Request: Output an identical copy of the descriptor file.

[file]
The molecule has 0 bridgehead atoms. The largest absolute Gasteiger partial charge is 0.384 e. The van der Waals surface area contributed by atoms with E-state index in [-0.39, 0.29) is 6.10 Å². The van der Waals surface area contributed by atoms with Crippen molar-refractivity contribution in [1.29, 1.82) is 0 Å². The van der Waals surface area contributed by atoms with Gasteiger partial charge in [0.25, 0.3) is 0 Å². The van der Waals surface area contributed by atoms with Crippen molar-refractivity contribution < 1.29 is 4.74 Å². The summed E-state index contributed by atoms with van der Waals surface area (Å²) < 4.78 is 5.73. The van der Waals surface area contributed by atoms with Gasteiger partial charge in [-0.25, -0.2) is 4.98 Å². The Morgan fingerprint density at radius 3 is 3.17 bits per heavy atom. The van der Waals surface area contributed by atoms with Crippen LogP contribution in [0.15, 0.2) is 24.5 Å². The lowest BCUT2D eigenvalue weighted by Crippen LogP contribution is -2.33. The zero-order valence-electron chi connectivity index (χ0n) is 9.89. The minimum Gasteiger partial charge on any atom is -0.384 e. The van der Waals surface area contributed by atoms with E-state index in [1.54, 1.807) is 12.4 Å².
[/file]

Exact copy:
The molecule has 0 bridgehead atoms. The largest absolute Gasteiger partial charge is 0.384 e. The van der Waals surface area contributed by atoms with E-state index in [-0.39, 0.29) is 6.10 Å². The van der Waals surface area contributed by atoms with Crippen molar-refractivity contribution in [1.29, 1.82) is 0 Å². The van der Waals surface area contributed by atoms with Gasteiger partial charge in [0.25, 0.3) is 0 Å². The van der Waals surface area contributed by atoms with Crippen molar-refractivity contribution < 1.29 is 4.74 Å². The summed E-state index contributed by atoms with van der Waals surface area (Å²) < 4.78 is 5.73. The van der Waals surface area contributed by atoms with Gasteiger partial charge in [-0.25, -0.2) is 4.98 Å². The Morgan fingerprint density at radius 3 is 3.17 bits per heavy atom. The van der Waals surface area contributed by atoms with Crippen LogP contribution in [0.15, 0.2) is 24.5 Å². The lowest BCUT2D eigenvalue weighted by Crippen LogP contribution is -2.33. The zero-order valence-electron chi connectivity index (χ0n) is 9.89. The minimum Gasteiger partial charge on any atom is -0.384 e. The van der Waals surface area contributed by atoms with E-state index in [1.54, 1.807) is 12.4 Å².